Many Kentucky houseboat owners don’t pay their taxes. This might make them.

‘It’s ridiculous.’ Small boats taxed 30x higher than luxury houseboats.

Kentucky's property tax rate on small fishing and ski boats in Kentucky is 30 times higher than on many houseboats.
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Kentucky's property tax rate on small fishing and ski boats in Kentucky is 30 times higher than on many houseboats.

Thousands of people who own houseboats on Kentucky’s lakes don’t pay required property taxes, but lawmakers are pondering a measure that could ensure the luxury boats are on the tax rolls.

House Bill 183, sponsored by Rep. Phil Moffett, R-Louisville, would require all boats to be registered with the county clerk where they are docked.

That would make it much more difficult for owners to skirt paying property taxes on houseboats and large cruisers that can be worth hundreds of thousands of dollars.

Under current law, owners must declare houseboats for tax purposes one of two ways.

One is to file a tangible tax return on the vessel. That method is available to people who have registered their houseboats with the U.S. Coast Guard; those are called “documented” boats.

Boats more than 25 feet long likely meet the weight threshold to be documented, according to the Coast Guard.

There is an incentive to document boats because the state property-tax rate on those vessels is far lower than on undocumented boats, including smaller fishing and ski boats.

Owners who don’t go that route are supposed to get a title on their houseboats at the county clerk’s office and pay property taxes there, just as they would for smaller boats and other vehicles, according to the Revenue Department.

It would appear from state records that many owners of documented boats are not paying taxes.

Records show there are 4,913 federally-documented boats 26 feet or longer with the owner listing a Kentucky address, according to an analysis of House Bill 183 by the Legislative Research Commission.

Of that number, 1,519 owners filed tangible property-tax returns in the state, according to the analysis.

Assuming all the people with Kentucky addresses have their boats docked in Kentucky, the difference of nearly 3,400 is an approximation of the vessels on which property taxes are not being paid, the analysis said.

That doesn’t mean all 3,400 owners are not paying taxes. Some people who live in Kentucky could have their boats moored in other states, for example.

But property valuation administrators in several Kentucky counties have told the Herald-Leader they believe many owners of documented boats don’t file tangible property-tax returns as required.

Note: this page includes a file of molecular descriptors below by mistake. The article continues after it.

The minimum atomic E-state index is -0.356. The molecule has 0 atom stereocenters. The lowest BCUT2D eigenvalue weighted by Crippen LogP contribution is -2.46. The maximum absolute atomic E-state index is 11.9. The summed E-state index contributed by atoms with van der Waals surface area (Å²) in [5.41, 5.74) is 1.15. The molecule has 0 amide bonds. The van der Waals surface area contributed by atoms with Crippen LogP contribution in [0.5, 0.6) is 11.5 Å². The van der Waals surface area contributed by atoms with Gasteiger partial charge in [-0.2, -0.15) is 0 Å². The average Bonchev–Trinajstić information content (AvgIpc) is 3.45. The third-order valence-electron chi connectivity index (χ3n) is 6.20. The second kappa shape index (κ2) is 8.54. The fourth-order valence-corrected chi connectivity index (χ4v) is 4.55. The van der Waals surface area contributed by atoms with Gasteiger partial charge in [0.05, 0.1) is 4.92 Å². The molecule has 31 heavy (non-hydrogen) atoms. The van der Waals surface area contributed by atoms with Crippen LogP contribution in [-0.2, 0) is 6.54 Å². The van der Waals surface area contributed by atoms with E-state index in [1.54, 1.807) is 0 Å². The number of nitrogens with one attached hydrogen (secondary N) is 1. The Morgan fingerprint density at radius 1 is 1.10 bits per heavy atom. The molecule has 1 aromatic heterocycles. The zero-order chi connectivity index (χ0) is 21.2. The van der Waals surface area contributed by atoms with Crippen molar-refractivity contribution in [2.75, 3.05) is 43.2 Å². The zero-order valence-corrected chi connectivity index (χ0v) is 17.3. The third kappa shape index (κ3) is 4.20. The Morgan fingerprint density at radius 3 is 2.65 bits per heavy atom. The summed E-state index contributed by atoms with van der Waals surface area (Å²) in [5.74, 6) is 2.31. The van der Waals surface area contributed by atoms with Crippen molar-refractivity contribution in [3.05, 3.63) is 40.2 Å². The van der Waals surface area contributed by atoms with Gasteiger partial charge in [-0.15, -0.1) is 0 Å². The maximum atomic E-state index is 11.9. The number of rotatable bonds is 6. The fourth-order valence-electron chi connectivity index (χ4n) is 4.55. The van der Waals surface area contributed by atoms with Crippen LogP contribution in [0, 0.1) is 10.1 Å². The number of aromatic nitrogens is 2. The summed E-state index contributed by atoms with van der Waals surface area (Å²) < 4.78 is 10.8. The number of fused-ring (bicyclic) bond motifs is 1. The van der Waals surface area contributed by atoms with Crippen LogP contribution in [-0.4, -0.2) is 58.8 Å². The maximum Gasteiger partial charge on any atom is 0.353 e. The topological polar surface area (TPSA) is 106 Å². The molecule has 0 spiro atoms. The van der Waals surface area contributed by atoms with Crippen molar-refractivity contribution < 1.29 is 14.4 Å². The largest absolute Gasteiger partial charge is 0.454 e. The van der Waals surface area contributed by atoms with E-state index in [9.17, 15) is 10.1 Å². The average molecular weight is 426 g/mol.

“I feel certain that there are some number of that 3,400 that are evading taxes,” said Mack Bushart, executive director of the state PVA Association and former PVA in Marshall County. “I’m positive that it is a problem.”

State Rep. C. Wesley Morgan, R-Richmond, confirmed last year that he did not pay property taxes on his 112-foot long houseboat for more than a decade.

State Rep. C. Wesley Morgan, a Republican who represents part of Madison County, did not pay annual taxes that local officials said were due on his 112-foot long houseboat. The boat was docked on Lake Cumberland in Pulaski County. Bill Estep

Morgan, a co-sponsor of HB 183, said that when he bought the boat in 2004, he understood that the manufacturer in Somerset would take care of the paperwork necessary to get it documented with the Coast Guard, and that he believed he did not have to pay property taxes if the boat was registered that way.

Morgan said he did not learn for years that the houseboat maker — which had gone out of business — did not document the boat with the Coast Guard.

Morgan titled the boat with the state last July.

Local officials have said there is not an easy way for them to figure out if owners of documented boats are not filing tax returns, in part because there is not a way for tax authorities to search the Coast Guard database for all documented boats on a particular lake or river.

Moffett’s bill would create a way to keep track of documented boats by eliminating the exemption that says they don’t have to be registered with the clerk in the county where they are located.

Owners would have to begin displaying a registration number and sticker on documented boats.

“It levels the standard,” Moffett said. “It makes it right for everybody.”

The bill would increase property tax revenue, though the amount could not be determined, according to the analysis.

The state does not get much property tax revenue from documented boats because it gives owners a big tax break — a rate of 1.5 cents per $100 of value, compared to a levy of 45 cents on smaller boats — but the revenue is more significant for some counties on the state’s large lakes, such as Lake Cumberland and Kentucky Lake.

HB 183 would not change the state tax rate on documented boats.

Dozens of houseboats sit docked at Lee’s Ford Resort Marina in Nancy, Ky., Tuesday, Oct. 31, 2017. The state tax rate on houseboats is 1.5 cents per $100 value while the rate on smaller boats, including bass boats and pontoon boats, is 45 cents per $100. Alex Slitz

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